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Thursday, November 03, 2011 Road Junkies 0 Comments

Digging for Roots, Day 3 - part 1

ARKANSAS DELTA COUNTRY—"Blytheville, Arkansas,"  Jeanne insisted.  "Grandmother always mentioned Blytheville, Arkansas.  Maybe we'll find her grandparents there."  We've been talking about Blytheville for a number of years.  Today we'd finally start our search there.  But first we had to traverse the Arkansas Delta from Monticello northward.

If we had any doubt about the primary industry of the Delta, driving up US-63 erased all questions.  This rich alluvial soil begs to be cultivated, and Arkansas farmers are glad to comply.  Thanks to our mother's agricultural knowledge produced by a farm upbringing, we were able to identify and have close encounters with a variety of crops as we traveled north.  

Rice field near Wabbaseka, AR
Rice, we learned, is picky about where it grows, and the Arkansas Delta has the right combination of soil and climate for commercial rice production.  Traditionally, rice fields are flooded after young seedlings are planted.  This not only provides irrigation but discourages the growth of weeds unable to tolerate the water and deters vermin that might offer unwanted help with the harvest.  More than 90% of the rice consumed in the U.S. is cultivated domestically, and Arkansas is the nation's largest rice producer, growing almost half of the American crop.

(Photo from Wikipedia)
The area's vast rice fields, flooded in the off-season to prevent erosion and preserve soil nutrients, coupled with natural wetlands play winter host to a large population of North American mallards.  The ducks and other waterfowl thrive in this hospitable resting and foraging habitat.  Of course, this population attracts thousands of duck hunters annually, and a premier waterfowl sports outfitter makes its home in the area.  And local young ladies vie for the honor of Queen Mallard and Junior Queen Mallard at the annual "world championship" duck-calling contest in the town of Stuttgart, named by its German immigrant founder for a familiar city back home.
Near Stuttgart, the self-proclaimed "Rice and Duck Capital of the World," our intrigue got the better of us when we came across Stratton Seed's 800,000 bushel bulk storage facility. We visited the office there to learn more.  Formed by a World War II veteran in 1948 with one small seed cleaner in an old wooden rice mill, Stratton Seed Company has steadily increased its activity and capacity, becoming a major player in the seed processing industry.  The company contracts with farmers in several states to grow soybean, wheat, and rice as seed crops.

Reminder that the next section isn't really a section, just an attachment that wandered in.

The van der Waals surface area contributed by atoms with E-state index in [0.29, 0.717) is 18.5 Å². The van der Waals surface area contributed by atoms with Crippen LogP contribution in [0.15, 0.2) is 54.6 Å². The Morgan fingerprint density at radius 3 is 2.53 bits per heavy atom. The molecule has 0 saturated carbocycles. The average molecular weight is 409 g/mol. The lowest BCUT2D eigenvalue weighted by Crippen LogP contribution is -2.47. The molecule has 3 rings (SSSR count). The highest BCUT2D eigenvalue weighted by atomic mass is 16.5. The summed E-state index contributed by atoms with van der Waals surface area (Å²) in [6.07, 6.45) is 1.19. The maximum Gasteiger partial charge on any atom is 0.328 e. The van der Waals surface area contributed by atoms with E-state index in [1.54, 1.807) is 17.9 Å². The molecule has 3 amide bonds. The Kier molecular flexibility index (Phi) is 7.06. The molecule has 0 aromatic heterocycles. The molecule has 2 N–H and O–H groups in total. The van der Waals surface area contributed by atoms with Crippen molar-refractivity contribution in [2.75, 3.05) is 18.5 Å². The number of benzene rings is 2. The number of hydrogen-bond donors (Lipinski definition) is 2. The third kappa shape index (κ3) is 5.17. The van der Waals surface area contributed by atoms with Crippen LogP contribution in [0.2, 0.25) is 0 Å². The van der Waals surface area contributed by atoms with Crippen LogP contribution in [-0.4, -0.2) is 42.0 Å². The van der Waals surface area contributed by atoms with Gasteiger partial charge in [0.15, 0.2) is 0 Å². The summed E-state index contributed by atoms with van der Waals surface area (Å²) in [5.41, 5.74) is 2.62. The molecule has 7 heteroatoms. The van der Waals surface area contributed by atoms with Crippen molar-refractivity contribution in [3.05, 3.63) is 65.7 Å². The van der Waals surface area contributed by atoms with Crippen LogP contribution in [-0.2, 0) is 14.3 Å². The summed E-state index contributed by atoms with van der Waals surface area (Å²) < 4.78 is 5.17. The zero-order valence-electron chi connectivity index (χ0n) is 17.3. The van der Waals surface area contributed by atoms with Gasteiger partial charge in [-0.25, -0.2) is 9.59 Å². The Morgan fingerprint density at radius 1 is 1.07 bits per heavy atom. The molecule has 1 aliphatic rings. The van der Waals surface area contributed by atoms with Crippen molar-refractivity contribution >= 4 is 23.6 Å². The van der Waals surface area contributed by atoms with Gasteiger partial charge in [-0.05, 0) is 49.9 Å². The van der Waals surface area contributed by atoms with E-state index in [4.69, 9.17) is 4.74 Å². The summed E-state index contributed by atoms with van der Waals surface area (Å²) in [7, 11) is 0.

Stratton Seed
The world's largest miller and marketer of rice for consumption is also located in the small burg of Stuttgart (pop. 9,326).  Founded in 1921, Riceland Foods is an agricultural cooperative with 9,000 member farmers and sales of more than $1 billion annually. 

Soybean field near Blytheville, AR
Though Arkansas may be the star of the rice industry, more than three million acres of Arkansas farmland (2.5 times the rice acreage) are devoted to the growth of soybeans, which generate only slightly less revenue than rice.  Like rice farms, soybean production is concentrated in the moist alluvial plans of the eastern portion of the state.  Soybeans account for 25% of Arkansas' agricultural production, but the state's output lags well behind soy hotbeds like Iowa and Illinois, putting Arkansas in 10th place in soybean production nationally.

Soybeans are harvested with large combines, which simultaneously harvest the beans and separate them from the pod.  Since the green plants will clog the equipment, farmers depend on Mother Nature to kill most of the foliage with a hard freeze before the beans are harvested.

Cotton field
Another crop we saw in abundance was cotton.  In the U.S., only Texas and Mississippi produce more cotton than Arkansas.  From a farmer, we learned about the latest in cotton harvesting.  Traditionally, picking machines have been used to pluck the cotton from the open bolls and deliver it to boll buggies pulled by tractors.  The buggies carted the cotton to stationary module builders set up in the field to bale the cotton.

Now there's a picker machine that does the work of all those, compressing and baling the cotton as it goes and dropping the bales at the end of rows to be picked up for transport to the gin.  No boll buggies, no tractors, no module builders, no tarping and no employees to operate the equipment.  One person can do it all.  And this incredible machine can be had for only $700,000.

Sticker shock?  Not when you consider the cost of the buggies ($70K), the module builders ($100K), the tractors ($185K) and the traditional picker machines ($300K) that this behemoth replaces.  Of course for those of us who are accustomed to automobile sticker prices, these numbers make a Lamborghini Aventador seem pretty reasonable with an MSRP of $387,000.  In defense of the Deere, though, the Batman car doesn't look as if it would pick too much cotton.

My, oh my, we do digress.  Yes, we did make it to Blytheville today.  But that's another story for another post.  Meanwhile, we didn't find any lost relatives in the Arkansas Delta but we certainly learned a lot about agriculture.

More Crop Photos

Jeanne harvests rice the combine left behind
Don't miss the duck calling contest in November!
Stratton Seed employee patiently satisfies our curiosity.
Soybean combine with 35-foot header joyriding on US-79
Persimmons, anyone?